"If I told you how we did it, you’d know and be tempted to do the same thing yourself, or pass it along to someone else." Deirdre chuckled. "Then the Empire would learn, and we wouldn’t be able to use the same trick ourselves again. Call it a trade secret. Not to mention my boss will be mad as hell if he finds out I told you about our little visit to Japan in the first place."
Truth without being remotely honest. That was the way of Deirdre’s true allegiance, the Order of the Talon.
"Eleanor, your daughter is being a cryptic ass again!" Lydia complained to her mother-in-law.
"Deirdre, please stop teasing your sister-in-law." Eleanor Winters ordered as she joined the two younger women. Her terrier immediately bounded into her lap.
"But it’s fun!" Deirdre complained. "Little miss I-invented-orbital-death-rays needs a lesson in humility every now and then."
"Which you seem intent on providing every time the two of you meet." Eleanor shook her head. "I swear, it’s like living with a pair of small boys when the two of you get together."
"Can I help it if I think she’s wasting her time and talents in the army?" Deirdre chuckled. "We could use you, Lydia. No doubt about it."
Lydia shook her head. "And spend the rest of my days running around, doing spooky things to hapless people? My satellites are at least useful."
Deirdre agreed, though it probably wasn’t a good idea to inform Lydia that she had unwittingly been a significant help to the Order’s hijacking of one of Lydia’s beloved Athena satellites.
"Is that why you’re getting reassigned from front-line combat to the spooky labs where you keep cooking up ever-more horrific ways to kill people with science?"
"How did you know that?!" Lydia demanded. "That was supposed to be a surprise, damn it! Yes, a new high-energy research laboratory is coming online just a few miles away, and I’ve been reassigned as its chief of research and development."
"I hear things, in my line of work." Deirdre winked. "A ghastly business, some of the things you work with. Make tesla coils seem downright humane. Besides, there are plenty of eggheads ready to make the laws of physics cry uncle. The real protectors of our way of life always have openings for smart, capable people."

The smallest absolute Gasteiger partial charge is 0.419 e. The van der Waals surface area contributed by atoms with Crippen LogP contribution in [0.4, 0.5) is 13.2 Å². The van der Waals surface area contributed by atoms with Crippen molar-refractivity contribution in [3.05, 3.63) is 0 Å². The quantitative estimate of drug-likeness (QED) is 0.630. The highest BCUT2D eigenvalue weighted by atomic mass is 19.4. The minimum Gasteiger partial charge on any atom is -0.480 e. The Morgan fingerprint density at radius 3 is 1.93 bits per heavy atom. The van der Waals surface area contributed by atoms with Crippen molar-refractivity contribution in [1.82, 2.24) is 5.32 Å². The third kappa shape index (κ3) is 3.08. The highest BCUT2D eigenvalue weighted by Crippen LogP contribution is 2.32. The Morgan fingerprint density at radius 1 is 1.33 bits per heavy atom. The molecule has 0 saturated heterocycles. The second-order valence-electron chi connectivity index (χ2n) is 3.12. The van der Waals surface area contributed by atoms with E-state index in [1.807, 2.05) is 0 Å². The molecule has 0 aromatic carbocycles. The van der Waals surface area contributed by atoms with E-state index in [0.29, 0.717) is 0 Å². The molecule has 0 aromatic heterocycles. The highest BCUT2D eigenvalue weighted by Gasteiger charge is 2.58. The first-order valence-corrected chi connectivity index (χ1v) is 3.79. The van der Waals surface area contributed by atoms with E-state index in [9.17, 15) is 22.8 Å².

"If Commander Lissette was one of yours, then no thanks."
"She wasn’t, actually." Deirdre grinned. "We try very diligently not to let our officers go as off the rails as she did. I don’t even want to think about what a nutcase with access to our kinds of technology and information could do."
"Sense, from you of all people." Lydia chuckled. "I’m in shock. If you’re actually serious about offering me a job, well… I’ll consider it. I’ve seen some of the prototypes and new toys the real freaks have been coming up with, and they make my Athena satellites look like cheap parlor tricks. It might just be time to put my talents to better use."
"Oh, God." Eleanor laughed. "I don’t want to think about having three spooks in the house."
"Masoko isn’t a spook." Deirdre answered defensively. "She’s, well… an engineer who moonlights as a spook. She was actually pretty handy during our visit to Japan a few weeks ago. We have some good language schools, but nothing beats someone who grew up speaking the language and doesn’t have to fake an accent."
As if summoned by Deirdre’s words, the door to the house opened and Masoko Okamura came in amidst a gust of snow and freezing cold. Fortunately, before she could be lynched for that crime, she immediately shut the door, and placed a peculiar weapon against the wall – a wooden staff with a long, curved blade at the end.
After a warm and tender embrace with Deirdre, the rogue Imperial dropped into the remaining chair by the fire with a heavy sigh.
“Sorry for being late. According to the radio, it’s official: worst snowfall in ten years.”
“You don’t look happy.” Eleanor observed as she brought a cup of hot tea over. “Did your return to Japan go badly?”
“That’s one way to put it.” Masoko agreed and took a welcome sip of the tea. “My boss will be happy at least. According to the Empire of the Rising Sun, I’m officially dead. KIA during the assault on Tokyo and they just now identified my body. Considering that my only identification papers now belong to a dead woman, I’m now something of an un-person. Might be best that way.”
“What happened?” Deirdre asked. “I thought you were going back to try and reconnect with your family.”